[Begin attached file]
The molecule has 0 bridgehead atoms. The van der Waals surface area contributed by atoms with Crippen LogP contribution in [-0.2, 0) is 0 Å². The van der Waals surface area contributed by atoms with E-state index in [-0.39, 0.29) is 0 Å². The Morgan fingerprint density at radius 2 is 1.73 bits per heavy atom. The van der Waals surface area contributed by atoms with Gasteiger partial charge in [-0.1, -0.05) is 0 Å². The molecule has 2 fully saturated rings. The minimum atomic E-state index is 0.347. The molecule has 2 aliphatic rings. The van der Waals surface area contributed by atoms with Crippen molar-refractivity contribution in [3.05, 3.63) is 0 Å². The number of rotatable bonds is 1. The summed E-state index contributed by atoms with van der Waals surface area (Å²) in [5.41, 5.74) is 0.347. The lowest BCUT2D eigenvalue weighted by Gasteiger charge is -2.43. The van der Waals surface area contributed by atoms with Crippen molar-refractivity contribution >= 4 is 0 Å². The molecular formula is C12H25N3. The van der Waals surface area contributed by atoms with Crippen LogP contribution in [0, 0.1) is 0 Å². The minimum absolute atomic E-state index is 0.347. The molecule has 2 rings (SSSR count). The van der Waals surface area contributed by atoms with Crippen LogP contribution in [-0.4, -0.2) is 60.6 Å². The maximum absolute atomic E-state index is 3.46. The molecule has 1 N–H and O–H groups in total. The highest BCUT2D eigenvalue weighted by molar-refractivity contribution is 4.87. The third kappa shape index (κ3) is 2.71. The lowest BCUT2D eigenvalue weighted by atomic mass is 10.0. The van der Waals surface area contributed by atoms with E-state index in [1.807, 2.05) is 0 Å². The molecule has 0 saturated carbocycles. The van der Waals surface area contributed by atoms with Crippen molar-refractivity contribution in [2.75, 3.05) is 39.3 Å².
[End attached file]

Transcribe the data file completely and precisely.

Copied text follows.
The molecule has 0 bridgehead atoms. The van der Waals surface area contributed by atoms with Crippen LogP contribution in [-0.2, 0) is 0 Å². The van der Waals surface area contributed by atoms with E-state index in [-0.39, 0.29) is 0 Å². The Morgan fingerprint density at radius 2 is 1.73 bits per heavy atom. The van der Waals surface area contributed by atoms with Gasteiger partial charge in [-0.1, -0.05) is 0 Å². The molecule has 2 fully saturated rings. The minimum atomic E-state index is 0.347. The molecule has 2 aliphatic rings. The van der Waals surface area contributed by atoms with Crippen molar-refractivity contribution in [3.05, 3.63) is 0 Å². The number of rotatable bonds is 1. The summed E-state index contributed by atoms with van der Waals surface area (Å²) in [5.41, 5.74) is 0.347. The lowest BCUT2D eigenvalue weighted by Gasteiger charge is -2.43. The van der Waals surface area contributed by atoms with Crippen molar-refractivity contribution >= 4 is 0 Å². The molecular formula is C12H25N3. The van der Waals surface area contributed by atoms with Crippen LogP contribution in [0, 0.1) is 0 Å². The minimum absolute atomic E-state index is 0.347. The molecule has 2 rings (SSSR count). The van der Waals surface area contributed by atoms with Crippen LogP contribution in [-0.4, -0.2) is 60.6 Å². The maximum absolute atomic E-state index is 3.46. The molecule has 1 N–H and O–H groups in total. The highest BCUT2D eigenvalue weighted by molar-refractivity contribution is 4.87. The third kappa shape index (κ3) is 2.71. The lowest BCUT2D eigenvalue weighted by atomic mass is 10.0. The van der Waals surface area contributed by atoms with E-state index in [1.807, 2.05) is 0 Å². The molecule has 0 saturated carbocycles. The van der Waals surface area contributed by atoms with Crippen molar-refractivity contribution in [2.75, 3.05) is 39.3 Å².